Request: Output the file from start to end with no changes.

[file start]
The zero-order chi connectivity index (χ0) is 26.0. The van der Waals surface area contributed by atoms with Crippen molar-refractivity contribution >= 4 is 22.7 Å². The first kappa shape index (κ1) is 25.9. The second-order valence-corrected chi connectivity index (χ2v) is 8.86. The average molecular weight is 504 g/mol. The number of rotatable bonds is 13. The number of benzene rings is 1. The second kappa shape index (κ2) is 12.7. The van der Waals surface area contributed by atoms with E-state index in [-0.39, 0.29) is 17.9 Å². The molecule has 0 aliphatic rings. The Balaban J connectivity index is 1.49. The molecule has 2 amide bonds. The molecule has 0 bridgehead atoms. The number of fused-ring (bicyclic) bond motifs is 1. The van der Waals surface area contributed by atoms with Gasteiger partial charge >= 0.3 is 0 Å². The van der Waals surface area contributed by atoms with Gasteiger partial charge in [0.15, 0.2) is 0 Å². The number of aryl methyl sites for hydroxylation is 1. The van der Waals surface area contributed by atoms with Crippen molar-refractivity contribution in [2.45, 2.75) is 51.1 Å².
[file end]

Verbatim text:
The zero-order chi connectivity index (χ0) is 26.0. The van der Waals surface area contributed by atoms with Crippen molar-refractivity contribution >= 4 is 22.7 Å². The first kappa shape index (κ1) is 25.9. The second-order valence-corrected chi connectivity index (χ2v) is 8.86. The average molecular weight is 504 g/mol. The number of rotatable bonds is 13. The number of benzene rings is 1. The second kappa shape index (κ2) is 12.7. The van der Waals surface area contributed by atoms with E-state index in [-0.39, 0.29) is 17.9 Å². The molecule has 0 aliphatic rings. The Balaban J connectivity index is 1.49. The molecule has 2 amide bonds. The molecule has 0 bridgehead atoms. The number of fused-ring (bicyclic) bond motifs is 1. The van der Waals surface area contributed by atoms with Gasteiger partial charge >= 0.3 is 0 Å². The van der Waals surface area contributed by atoms with Gasteiger partial charge in [0.15, 0.2) is 0 Å². The number of aryl methyl sites for hydroxylation is 1. The van der Waals surface area contributed by atoms with Crippen molar-refractivity contribution in [2.45, 2.75) is 51.1 Å².